Publications and research partnerships

Allianz publications

This section covers publications written or commissioned by Allianz.


 

Allianz Climate and Energy Monitor

The Allianz Climate and Energy Monitor measures the need for investment for an energy transition among the world’s most important 19 countries (the G20 includes these 19 countries plus the EU), and ranks them on their attractiveness as potential destinations for investments in low-carbon electricity infrastructure.

 

G20 policies are insufficient for decarbonizing the power sector

  • None of the G20 countries is currently taking sufficient action to combat the investment gap in the power sector, which would be necessary to be aligned to a 2ºC limit in global average temperature increase.
  • The countries vary widely in terms of their investment needs and attractiveness. For instance, while China will need to attract annual investments of USD 208bn to address its investment gap, Argentina’s shortfall is estimated at USD 5bn. And while countries such as Brazil or India are just beginning to introduce policies to promote transition torenewables, the UK and Germany already have a significant policy and installation track record.

 

Emerging countries face a huge investment gap while the OECD countries are leaders in policy framework

  • Together, the G20 countries will require roughly USD 710 billion annually in absolute investment until 2035.
  • Brazil, India, Indonesia, China and South Africa will need to bridge 50% of this investment gap – having the highest investment needs – owing to their market size and development needs. This percentage increases when the overall vulnerability of their power infrastructures to the impact of climate change is taken into account.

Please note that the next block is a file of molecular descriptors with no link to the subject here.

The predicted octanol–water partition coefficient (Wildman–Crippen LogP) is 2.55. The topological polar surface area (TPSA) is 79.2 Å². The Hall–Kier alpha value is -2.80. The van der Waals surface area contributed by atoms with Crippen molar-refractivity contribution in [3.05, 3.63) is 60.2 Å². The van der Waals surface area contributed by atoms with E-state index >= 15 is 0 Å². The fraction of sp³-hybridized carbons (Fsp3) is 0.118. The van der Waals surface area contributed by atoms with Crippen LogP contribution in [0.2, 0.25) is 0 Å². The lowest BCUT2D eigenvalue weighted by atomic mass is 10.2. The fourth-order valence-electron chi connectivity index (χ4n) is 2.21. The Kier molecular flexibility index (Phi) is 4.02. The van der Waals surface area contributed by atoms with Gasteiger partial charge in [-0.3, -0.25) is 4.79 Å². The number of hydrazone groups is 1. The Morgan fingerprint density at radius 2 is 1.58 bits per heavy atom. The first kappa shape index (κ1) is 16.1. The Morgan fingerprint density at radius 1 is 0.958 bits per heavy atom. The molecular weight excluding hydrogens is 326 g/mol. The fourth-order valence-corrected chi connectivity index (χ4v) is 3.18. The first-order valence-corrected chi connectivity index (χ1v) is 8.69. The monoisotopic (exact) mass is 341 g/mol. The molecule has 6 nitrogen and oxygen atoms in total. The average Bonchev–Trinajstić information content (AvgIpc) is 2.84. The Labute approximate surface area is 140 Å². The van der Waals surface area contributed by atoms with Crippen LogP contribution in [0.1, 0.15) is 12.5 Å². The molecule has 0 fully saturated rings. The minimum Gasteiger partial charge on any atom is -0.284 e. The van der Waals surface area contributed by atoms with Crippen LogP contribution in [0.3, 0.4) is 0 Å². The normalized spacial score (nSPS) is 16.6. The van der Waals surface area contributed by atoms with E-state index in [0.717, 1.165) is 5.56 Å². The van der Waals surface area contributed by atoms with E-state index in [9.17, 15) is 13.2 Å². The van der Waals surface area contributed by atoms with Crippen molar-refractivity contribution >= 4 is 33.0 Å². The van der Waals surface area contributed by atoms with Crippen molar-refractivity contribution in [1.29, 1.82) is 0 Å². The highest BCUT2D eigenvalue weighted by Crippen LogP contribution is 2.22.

• Most attractive in terms of investments are Germany, the United Kingdom and France due to good performance across all indicators. In the US, favorable general investment conditions and a large and ready market partially mask the generally low federal policy support.
  • Notably, China has unsurprisingly high overall investment needs, but also the fourth-best investment attractiveness.
  • Some of the countries with the highest investment needs – such as Brazil, India, Indonesia and South Africa – nevertheless have an insufficient investment framework and are therefore possibly unable to attract substantial private sector investment.
  • In India, ambitious green policies are encumbered by generally unfavorable investment conditions. It will need a rapid translation of policy euphoria into hands-on, focused deployment in order to realize its full potential in this market.
  • Being amongst the least attractive countries for investments, even countries with relatively low investment needs such as Mexico, Turkey and Argentina, still require substantial policy enhancement. These countries in particular need to level the playing field for investing in renewable energy as opposed to their massive fossil fuel sectors.

 

The G20 countries need to establish coherent strategies and policies to attract investments

  • A coherent climate strategy is a vital element in giving investors confidence in the political commitment, but it also needs to translate into concrete and transparent policy measures that make investment in renewables attractive in comparison with fossil fuels. It also demands a favorable general macroeconomic investment climate.
  • The G20 countries should further strengthen their leadership and market development role to attract investments, also by developing instruments to address specific investment risks. For example, they could allow development banks to mitigate political risks in order to increase the transparency and longevity of investments frameworks.